On average, Colony runs about 27 percent RAP, and the majority of mixes the company produces for Virginia’s DOT are warm-mix. Both of the company’s plants are equipped with Astec’s Double Barrel Green systems.
Colony chose this system for three reasons, Claud said. First, to lower fuel consumption, second, to increase asphalt production, and third, because VDOT had just approved the Double Barrel Green system as an approved warm mix option.
“Over time, it has definitely helped increase production and lower fuel costs,” Claud said. “We can also achieve a better target density in cooler temperatures.”
Today, Claud estimates that nearly three quarters of Colony’s work is VDOT or municipal work, and around 85 percent of the mix Colony produces goes to its own crews.
To support this production, the company has four paving crews, two milling crews and a trucking department of more than 60 trucks.
Colony strives for consistency among its equipment, in addition to support from local dealers and preferences from its crews. Today, the equipment fleet includes three Wirtgen mills (two 210i machines and one 150 CF for trench widening), three Caterpillar AP-1055F pavers, three 8-foot Volvo 4410 pavers, and seven Hamm rollers. “Our Hamm rollers may all be several different sizes, but they operate the same way.”
The company’s equipment choices have also impacted their ability to attract new talent. When they began expanding their fleet of dump trucks in the early 2000s, Claud said they saw drivers’ preferences changing.
“It used to be all manual, but the workforce is changing and now the preference is automatic,” Claud said. The 40 to 50 trucks Colony has purchased since 2002 have all been automatic. This decision has made it possible for Colony to find new seasonal drivers in an unlikely place: school bus drivers, off for the summer.
“If our trucks had stick shifts, many of them may not be able to drive our trucks,” Claud said. He estimates that around 15 of the company’s haul truck drivers are school bus drivers, who already have their commercial driver’s licenses and are looking for summer work.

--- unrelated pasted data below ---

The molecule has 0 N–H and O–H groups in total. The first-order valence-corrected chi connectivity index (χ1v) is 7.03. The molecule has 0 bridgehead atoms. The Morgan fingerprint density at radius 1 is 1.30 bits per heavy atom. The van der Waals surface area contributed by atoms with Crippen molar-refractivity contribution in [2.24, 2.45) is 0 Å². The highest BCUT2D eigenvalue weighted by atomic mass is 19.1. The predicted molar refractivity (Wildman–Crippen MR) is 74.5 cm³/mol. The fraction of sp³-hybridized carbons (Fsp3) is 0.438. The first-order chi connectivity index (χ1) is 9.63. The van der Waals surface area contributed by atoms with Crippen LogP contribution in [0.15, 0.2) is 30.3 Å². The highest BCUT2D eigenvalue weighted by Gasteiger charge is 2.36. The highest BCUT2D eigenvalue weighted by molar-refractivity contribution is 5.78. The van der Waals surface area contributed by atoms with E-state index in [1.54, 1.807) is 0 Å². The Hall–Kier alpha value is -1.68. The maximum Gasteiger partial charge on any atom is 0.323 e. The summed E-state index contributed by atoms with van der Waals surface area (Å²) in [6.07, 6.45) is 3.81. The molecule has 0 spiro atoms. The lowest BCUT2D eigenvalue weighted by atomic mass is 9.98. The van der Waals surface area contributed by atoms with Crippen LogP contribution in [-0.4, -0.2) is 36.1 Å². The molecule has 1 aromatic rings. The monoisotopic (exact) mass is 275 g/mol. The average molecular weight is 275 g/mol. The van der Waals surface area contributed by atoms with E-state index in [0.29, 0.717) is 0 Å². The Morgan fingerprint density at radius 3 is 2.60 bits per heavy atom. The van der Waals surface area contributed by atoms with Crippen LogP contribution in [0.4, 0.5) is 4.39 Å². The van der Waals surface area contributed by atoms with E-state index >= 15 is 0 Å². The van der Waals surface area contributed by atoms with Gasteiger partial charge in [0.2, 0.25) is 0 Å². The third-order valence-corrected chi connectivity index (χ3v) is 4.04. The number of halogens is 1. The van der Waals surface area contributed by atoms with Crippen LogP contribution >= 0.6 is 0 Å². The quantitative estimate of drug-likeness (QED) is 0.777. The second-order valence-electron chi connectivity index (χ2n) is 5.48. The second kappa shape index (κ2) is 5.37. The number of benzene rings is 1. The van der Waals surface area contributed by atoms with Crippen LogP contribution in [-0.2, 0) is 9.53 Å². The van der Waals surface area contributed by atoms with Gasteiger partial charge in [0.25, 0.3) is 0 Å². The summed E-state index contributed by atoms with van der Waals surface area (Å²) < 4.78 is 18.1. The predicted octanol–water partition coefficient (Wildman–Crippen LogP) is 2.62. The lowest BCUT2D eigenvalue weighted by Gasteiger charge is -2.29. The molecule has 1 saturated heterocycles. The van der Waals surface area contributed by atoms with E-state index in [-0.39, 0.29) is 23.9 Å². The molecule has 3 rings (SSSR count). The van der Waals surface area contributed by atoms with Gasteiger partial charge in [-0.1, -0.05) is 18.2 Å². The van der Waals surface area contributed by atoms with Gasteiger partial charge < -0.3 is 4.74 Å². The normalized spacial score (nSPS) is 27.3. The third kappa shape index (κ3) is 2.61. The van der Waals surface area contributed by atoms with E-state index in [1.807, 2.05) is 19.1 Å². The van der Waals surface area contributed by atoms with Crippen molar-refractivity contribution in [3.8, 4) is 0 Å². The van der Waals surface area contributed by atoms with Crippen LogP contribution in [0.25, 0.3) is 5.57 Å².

Colony has been thankful that its operators tend to return season after season, enticed by the company’s culture, a good benefits package, and the opportunity to move up through the ranks of a growing company.
King himself is proof of this possibility. Five years after managing Colony’s first million-dollar job, he was promoted to Vice President. In fact, he adds, many of the employees that began with the company as equipment operators are now managing various departments of the business.
“It’s been interesting to see them step up to the plate as managers and take on new challenges,” King said. For example, when Colony’s trucking department manager started with the company in 2003, he was overseeing six trucks. Today, he oversees a fleet of sixty.
“They all feel like they have had a hand in our growth, and they did,” King said. “Everyone had a job to do and they did it.”
“Our number one goal is to keep everyone safe year after year,” Claud said. “Our other goal is to continue improving the quality of our final products.”
Claud said the company is in the process of expanding its offices and shop. “We’ve outgrown our two little shops with four bays, so we’re building one eight-bay shop this winter,” near its Powhatan plant, Claud said. Also on the agenda is building a new corporate office in 2020 or 2021, and, eventually, a new training facility.
“Some key employees and I sat down and worked out a five-year plan,” Claud said. “One goal is to purchase a piece of land between our two plants for stockpile overflow, and construct a test road site where we can continue training milling and paving operations. Our industry is heavily focused on training people on the job, and we look to a future training facility as an opportunity to enhance our crews’ on the job skill sets,” Claud said.